Sunday, April 1, 2012

Short Take: "John Carter" and "Wrath of the Titans".

If you thought Clash of the Titans was forgettable, Wrath of the Titans seems to have been made exclusively to steals its title as most forgettable movie ever. This time around Zeus (Liam Neeson) recruits his stubborn son Perseus (Sam Worthington) to save the world from his evil half-brother Ares (Edgar Ramírez) who has formed an alliance with Hades (Ralph Fiennes) to kill the gods and unleash Cronos from his underworld prison. As is the norm with movies featuring villains that want to destroy the planet, nobody ever really specifies where the villains would move to after the apocalypse, but who cares because you know Perseus will indeed save the day.
The problem with Sam Worthington embodying a world savior isn't really that he's extremely flat (which he undeniably is despite the 3D effects) but that he makes everyone around him become just as bland. Watch him literally suck the life out of Rosamund Pike, who tries as she may, fails to to make her warrior queen Andromeda remotely interesting. Worthington only comes off better when he's next to the obnoxious Toby Kebbell who plays Agenor, son of Neptune. 
Watching the way in which director Jonathan Liebesman cheapens the concept of Greek mythology, you can't help but wander in your head and wonder why has Hollywood made such a hard effort to uglify everything? When compared to the way movies were made in the past, in which legendary actors played supporting roles (everyone from Brando to Olivier) and Greeks were always spotless, you have to wonder if the filmmakers behind this really think that watching Perseus dirty will make any difference and invite us to identify with him.
Everyone in this movie is either dirty or looks smelly, which not only fails to humanize their adventure, it's also preposterous to be watching in 3D. The visual effects in this movie are also so unimaginative that you wish they would've just stuck to voiceovers to describe what was going on. Lucky for you, by the time the film is over you probably will have already forgotten you saw it, which might be the only truly divine intervention that occurs here.

It seems that unless your name is James Cameron, you should be forbidden from trying to emulate the wow factor that George Lucas introduced to the space-fantasy genre with Star Wars. Why? Because most filmmakers lack the guts to go all through in their visions of new worlds and instead of imposing a brand new set of rules, they adhere strictly to previous visual references. Reason why everything in John Carter seems to have been done, and much better, in other movies.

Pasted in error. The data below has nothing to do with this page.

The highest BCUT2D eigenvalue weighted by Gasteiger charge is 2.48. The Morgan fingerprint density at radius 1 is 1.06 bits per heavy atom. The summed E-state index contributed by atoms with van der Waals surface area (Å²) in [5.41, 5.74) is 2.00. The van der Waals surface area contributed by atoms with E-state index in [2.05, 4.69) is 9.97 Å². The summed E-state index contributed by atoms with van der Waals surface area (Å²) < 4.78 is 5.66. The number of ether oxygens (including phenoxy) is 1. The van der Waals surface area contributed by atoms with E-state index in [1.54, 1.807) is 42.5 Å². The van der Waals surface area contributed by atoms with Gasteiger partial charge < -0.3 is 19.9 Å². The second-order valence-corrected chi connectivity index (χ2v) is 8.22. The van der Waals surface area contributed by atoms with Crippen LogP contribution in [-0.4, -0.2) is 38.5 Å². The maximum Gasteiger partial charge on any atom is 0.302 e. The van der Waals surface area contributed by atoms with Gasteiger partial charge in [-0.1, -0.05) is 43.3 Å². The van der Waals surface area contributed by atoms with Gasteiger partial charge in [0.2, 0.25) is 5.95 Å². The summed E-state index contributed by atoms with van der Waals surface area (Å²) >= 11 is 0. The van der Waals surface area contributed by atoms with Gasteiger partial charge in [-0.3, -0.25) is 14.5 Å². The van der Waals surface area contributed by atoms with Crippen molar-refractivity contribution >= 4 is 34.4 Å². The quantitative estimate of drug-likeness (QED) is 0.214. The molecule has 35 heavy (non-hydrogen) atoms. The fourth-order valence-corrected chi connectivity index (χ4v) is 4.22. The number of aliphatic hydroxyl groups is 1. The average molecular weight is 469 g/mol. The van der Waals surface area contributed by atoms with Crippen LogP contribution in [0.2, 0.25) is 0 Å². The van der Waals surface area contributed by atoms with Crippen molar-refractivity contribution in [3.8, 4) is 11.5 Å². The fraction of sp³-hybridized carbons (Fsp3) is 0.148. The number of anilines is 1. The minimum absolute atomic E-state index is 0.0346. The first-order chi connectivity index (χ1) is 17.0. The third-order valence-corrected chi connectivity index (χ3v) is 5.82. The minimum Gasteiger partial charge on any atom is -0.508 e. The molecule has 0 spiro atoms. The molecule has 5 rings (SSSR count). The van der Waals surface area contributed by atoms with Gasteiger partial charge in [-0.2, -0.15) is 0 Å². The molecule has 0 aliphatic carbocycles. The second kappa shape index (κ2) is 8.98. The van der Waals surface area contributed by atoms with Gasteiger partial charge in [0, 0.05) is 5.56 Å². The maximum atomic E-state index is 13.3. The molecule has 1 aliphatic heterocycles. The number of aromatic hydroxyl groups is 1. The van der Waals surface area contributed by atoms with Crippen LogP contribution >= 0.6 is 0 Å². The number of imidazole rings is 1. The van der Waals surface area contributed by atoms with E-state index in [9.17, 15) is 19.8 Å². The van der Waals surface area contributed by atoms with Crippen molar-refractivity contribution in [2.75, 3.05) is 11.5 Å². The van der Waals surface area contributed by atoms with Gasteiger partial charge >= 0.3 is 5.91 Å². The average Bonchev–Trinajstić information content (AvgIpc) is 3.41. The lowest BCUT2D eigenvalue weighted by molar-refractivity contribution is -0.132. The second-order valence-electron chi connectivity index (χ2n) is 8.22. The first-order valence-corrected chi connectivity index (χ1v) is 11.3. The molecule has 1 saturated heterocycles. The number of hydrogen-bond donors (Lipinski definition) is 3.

Taylor Kitsch stars as the title hero, a US Civil War vet who accidentally gets transported to Mars where as a Messiah he helps solve various crises, including toning down the violence among a group of four-armed aliens who regard him as a sort of Spartacus figure and getting involved in a civil war between humanoids. Of course he ends up falling for a sexy princess (Lynn Collins) who makes him wonder if home is where the heart is and considering that the film's original title was John Carter of Mars you kinda know where this one's headed to.
Directed by Andrew Stanton of WALL-E and Finding Nemo fame, it's rather surprising that the film feels so lacking in imagination. Every scene is either a blatant ripoff or an "homage" to movies like Gladiator, Avatar, Star Wars etc. and there's obviously nothing wrong with showing off your ability to stylishly reference other works (Tarantino has forged an entire career out of said gimmick) the problem is when you're excessively reverential or, eek, just plain dull.
Despite a superb star turn by Kitsch, who seriously does more than show off his impeccable body by giving Carter a soulful desperado vibe, the movie comes off as taking itself too seriously. By the time the characters are done talking about Martian myths, social issues and backstabbing, you have pretty much lost all interest in the fact that the movie promised you Indiana Jones like treats.
You can practically see Stanton's sweat drop down his forehead as he composed every frame carefully trying to show off his skills as a visual artist, yet the creatures, costumes and design in the movie feel lacking. The color palettes are arid and fail to arrest your senses. Watching John Carter feels like traversing a desert, which ought to mean big business for theater concessionary stands but just makes the audience wish they'd just get to the oasis and be done with it.

Wrath of the Titans *
John Carter **

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